I have to say, I am a bit staggered by just how severe the forecast from NOAA is for the Atlantic hurricane year 2010. We know these predictions aren't always spot on, but they get increasingly accurate as the season nears--and now just before June 1, NOAA is calling for 14-23 named storms, 8-14 hurricanes, and 3-7 major hurricanes. In short, they're calling for a year that would almost rival the worst year on record--2005--the year of Katrina, Rita, and Wilma. And of course, it hardly helps matters that we have tons of oil in the Gulf this year. If NOAA's forecast is really correct, it's hard for me to imagine that there won't be a number of storms that get into the Gulf and threaten to disrupt clean up operations and/or to drive oil all over the place. This makes success in BP's ongoing "top kill" effort pretty crucial. If they can't get the spill stopped now, and it keeps pouring out oil well into the summer, then there will be hurricanes to contend with--and in a bad year, like 2005, the really strong ones can even come in July. For more on what would happen if a strong hurricane hit the oil slick, check out my Slate.com piece on this subject.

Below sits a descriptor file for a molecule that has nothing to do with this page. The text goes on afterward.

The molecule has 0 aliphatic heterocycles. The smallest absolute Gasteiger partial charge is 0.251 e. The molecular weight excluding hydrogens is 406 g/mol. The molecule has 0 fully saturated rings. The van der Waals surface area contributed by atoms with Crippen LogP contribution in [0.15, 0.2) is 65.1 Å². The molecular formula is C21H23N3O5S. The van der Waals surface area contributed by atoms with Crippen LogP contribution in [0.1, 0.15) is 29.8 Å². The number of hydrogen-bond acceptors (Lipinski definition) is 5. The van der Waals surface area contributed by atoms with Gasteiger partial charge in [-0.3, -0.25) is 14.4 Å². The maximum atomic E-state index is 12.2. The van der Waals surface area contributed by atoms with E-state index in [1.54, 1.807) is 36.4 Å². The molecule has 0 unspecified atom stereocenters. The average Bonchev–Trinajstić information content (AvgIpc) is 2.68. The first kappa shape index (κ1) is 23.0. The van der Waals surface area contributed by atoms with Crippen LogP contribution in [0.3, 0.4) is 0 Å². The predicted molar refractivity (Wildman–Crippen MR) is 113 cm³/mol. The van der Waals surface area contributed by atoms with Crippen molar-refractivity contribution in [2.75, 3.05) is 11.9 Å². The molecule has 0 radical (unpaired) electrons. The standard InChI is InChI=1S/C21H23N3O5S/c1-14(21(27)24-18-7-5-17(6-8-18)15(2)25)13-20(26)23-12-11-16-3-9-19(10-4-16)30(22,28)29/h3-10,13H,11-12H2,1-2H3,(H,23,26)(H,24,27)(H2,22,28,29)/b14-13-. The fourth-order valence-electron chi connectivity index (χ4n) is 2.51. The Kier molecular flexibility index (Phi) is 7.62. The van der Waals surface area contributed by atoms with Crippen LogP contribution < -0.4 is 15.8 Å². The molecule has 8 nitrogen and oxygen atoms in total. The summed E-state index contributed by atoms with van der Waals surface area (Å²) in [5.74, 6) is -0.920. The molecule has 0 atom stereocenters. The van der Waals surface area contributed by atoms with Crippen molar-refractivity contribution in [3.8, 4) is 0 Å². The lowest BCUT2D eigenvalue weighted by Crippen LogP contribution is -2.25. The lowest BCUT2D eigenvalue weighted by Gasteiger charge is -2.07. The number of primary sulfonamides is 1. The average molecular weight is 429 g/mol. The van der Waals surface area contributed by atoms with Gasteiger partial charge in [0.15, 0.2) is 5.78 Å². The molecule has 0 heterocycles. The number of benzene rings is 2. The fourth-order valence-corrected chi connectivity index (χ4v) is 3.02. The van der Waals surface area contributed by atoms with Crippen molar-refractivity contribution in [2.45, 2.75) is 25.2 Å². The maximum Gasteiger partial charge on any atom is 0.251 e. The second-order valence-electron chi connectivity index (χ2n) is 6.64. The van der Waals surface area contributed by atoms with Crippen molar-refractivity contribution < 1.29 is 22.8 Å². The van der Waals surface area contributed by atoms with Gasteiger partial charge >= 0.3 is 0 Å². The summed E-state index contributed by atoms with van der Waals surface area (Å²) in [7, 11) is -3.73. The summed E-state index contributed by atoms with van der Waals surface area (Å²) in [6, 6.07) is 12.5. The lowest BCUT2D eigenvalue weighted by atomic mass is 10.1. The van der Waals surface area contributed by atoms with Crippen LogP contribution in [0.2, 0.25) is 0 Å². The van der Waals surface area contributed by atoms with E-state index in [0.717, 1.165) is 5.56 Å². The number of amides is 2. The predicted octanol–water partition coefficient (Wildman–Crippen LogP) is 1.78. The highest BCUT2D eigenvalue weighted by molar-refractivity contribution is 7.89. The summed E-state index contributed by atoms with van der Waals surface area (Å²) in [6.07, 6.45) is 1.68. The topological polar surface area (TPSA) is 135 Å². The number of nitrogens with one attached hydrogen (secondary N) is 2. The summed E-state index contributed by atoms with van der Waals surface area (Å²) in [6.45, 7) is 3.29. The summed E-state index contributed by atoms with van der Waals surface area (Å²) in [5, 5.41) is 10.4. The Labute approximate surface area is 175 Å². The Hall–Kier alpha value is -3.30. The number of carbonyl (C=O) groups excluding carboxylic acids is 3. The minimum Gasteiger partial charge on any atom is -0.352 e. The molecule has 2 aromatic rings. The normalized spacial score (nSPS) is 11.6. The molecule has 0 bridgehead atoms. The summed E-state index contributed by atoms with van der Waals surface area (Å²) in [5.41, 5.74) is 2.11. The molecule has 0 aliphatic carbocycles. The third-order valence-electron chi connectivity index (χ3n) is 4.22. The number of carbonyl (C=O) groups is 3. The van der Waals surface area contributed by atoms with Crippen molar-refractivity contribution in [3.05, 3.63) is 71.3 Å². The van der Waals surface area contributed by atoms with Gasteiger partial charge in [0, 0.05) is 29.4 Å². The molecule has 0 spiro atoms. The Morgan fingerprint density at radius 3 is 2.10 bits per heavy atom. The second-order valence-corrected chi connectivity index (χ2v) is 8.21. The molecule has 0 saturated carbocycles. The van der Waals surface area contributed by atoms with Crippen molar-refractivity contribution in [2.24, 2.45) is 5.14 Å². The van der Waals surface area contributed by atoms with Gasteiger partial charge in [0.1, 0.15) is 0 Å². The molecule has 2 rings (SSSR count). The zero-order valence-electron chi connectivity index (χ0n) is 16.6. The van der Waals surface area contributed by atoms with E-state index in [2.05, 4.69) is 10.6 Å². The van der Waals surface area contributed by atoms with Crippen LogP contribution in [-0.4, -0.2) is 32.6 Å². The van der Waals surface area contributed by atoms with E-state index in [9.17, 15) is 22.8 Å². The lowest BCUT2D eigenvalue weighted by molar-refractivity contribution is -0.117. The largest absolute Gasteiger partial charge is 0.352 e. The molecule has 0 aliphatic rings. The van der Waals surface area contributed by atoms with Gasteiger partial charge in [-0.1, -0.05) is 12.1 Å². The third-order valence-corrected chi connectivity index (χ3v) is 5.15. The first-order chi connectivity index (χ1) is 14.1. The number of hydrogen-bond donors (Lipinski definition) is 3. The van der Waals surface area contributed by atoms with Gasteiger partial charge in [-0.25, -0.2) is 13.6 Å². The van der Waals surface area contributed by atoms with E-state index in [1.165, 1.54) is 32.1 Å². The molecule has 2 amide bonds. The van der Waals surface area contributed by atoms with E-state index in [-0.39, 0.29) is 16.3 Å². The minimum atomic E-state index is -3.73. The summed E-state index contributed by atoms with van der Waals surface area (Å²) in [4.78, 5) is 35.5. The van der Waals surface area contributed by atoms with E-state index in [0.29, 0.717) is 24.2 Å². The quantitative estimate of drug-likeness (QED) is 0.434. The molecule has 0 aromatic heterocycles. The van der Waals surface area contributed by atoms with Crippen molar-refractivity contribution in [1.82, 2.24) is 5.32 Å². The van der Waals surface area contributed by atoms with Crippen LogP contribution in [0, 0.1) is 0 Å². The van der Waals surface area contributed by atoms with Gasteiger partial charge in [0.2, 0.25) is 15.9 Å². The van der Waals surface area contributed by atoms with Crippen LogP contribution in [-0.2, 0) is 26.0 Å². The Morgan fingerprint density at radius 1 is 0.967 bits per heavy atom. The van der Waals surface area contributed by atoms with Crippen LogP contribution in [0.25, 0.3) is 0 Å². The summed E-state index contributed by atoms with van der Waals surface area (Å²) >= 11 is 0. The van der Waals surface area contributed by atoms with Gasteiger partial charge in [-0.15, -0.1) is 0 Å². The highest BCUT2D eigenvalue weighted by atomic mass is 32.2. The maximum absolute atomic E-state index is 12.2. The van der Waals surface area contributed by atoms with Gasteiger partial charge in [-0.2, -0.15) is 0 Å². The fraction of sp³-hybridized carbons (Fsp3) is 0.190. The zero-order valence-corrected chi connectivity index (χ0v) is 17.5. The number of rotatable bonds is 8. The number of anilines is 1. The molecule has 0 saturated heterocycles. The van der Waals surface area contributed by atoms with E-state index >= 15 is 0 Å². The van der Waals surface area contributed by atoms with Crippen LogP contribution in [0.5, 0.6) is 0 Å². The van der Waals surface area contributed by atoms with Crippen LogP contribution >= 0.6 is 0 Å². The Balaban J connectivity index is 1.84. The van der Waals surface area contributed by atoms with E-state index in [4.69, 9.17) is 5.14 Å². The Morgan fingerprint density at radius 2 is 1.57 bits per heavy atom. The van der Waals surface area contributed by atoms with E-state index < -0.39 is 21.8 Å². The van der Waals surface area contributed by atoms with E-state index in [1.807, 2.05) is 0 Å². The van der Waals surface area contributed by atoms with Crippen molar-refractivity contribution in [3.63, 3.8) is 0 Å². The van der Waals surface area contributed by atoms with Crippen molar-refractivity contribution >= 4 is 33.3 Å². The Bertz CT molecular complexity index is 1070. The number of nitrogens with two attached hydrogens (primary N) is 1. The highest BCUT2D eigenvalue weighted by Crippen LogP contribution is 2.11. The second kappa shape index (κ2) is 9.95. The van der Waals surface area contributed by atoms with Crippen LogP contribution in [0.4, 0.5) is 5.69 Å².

This just in: Michael Mann of Penn State (working with grad student Michael Kozar) has also just released a seasonal hurricane forecast--and it is even scarier. Due to the strong heat anomaly in the Atlantic's "main development region" for hurricanes, Mann and Kozar forecast between 19 and 28 storms this season!